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Brazil threatens to break AIDS drugs patents

Brazil threatens to break AIDS drugs patents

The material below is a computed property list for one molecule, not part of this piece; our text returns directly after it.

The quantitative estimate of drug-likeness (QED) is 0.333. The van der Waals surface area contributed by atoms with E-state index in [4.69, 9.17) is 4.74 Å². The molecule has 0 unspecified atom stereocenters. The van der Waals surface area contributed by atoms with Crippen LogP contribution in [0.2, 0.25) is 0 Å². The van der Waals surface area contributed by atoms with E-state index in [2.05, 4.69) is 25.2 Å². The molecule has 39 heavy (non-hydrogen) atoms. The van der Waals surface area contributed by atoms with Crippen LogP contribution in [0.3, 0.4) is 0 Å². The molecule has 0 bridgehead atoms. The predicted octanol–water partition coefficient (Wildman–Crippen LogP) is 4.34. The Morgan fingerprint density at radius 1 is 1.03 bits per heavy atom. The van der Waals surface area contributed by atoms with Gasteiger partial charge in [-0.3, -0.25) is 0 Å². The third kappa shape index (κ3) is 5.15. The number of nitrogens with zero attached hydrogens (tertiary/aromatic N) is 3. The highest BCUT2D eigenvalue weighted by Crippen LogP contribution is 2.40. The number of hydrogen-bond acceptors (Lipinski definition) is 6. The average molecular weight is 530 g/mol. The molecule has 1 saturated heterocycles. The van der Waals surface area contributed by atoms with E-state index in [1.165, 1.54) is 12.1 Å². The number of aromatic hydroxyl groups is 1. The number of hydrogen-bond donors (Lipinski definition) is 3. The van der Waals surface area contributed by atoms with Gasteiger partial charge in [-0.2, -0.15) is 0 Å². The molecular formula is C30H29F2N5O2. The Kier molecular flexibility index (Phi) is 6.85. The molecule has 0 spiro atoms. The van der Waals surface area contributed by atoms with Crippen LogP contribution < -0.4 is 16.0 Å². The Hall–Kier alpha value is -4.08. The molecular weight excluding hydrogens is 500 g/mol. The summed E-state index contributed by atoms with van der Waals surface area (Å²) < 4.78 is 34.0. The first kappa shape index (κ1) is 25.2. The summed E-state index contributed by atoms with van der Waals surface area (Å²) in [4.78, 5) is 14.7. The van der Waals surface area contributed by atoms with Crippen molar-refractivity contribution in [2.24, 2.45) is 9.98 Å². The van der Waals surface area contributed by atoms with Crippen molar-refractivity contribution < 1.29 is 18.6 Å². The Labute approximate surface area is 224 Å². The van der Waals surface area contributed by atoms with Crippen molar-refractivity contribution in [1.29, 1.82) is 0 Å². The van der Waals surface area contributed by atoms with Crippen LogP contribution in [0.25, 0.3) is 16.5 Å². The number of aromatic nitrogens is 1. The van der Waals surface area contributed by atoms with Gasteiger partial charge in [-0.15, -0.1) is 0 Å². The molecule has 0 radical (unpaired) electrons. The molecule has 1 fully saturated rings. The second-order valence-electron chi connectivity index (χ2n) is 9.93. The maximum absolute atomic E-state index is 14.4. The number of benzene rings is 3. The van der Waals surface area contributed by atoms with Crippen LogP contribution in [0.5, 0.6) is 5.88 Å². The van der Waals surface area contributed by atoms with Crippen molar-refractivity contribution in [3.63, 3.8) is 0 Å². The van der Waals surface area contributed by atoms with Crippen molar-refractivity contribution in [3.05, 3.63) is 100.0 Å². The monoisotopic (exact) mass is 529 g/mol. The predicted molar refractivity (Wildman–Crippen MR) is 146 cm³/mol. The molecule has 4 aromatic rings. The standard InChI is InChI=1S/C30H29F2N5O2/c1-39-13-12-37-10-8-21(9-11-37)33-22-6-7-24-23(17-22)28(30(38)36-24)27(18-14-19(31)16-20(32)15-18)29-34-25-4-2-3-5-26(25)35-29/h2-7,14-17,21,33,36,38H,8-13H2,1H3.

Spending cutbacks in Brazil have the government once again threatening to strip AIDS drug patents if pharmaceutical companies do not cut prices, officials said Friday. The move seeks to protect Brazil's AIDS treatment program, which provides free drugs to about 135,000 AIDS patients in the country. Brazilian officials met with representatives from pharmaceutical companies Merck, Roche, and Abbott Laboratories, whose drugs make up 63% of the total program costs, according to Alexandre Grangeiro, AIDS program coordinator at the health ministry. The companies were told that they would need to cut the prices of the imported drugs or relax patents to allow the government's laboratory, Far-Manguinhos, to produce them locally. Should the pharmaceutical companies not agree, Brazil will either produce the drugs or import cheaper generic drugs from India. "Obviously, our intention is to reach an agreement with the industry," Grangeiro said. Government spending restrictions have hit the AIDS budget for this year, with current funding about $20 million short of the needed amount. Brazilian officials plan to meet with the drug company representatives to discuss discounts again on August 12.

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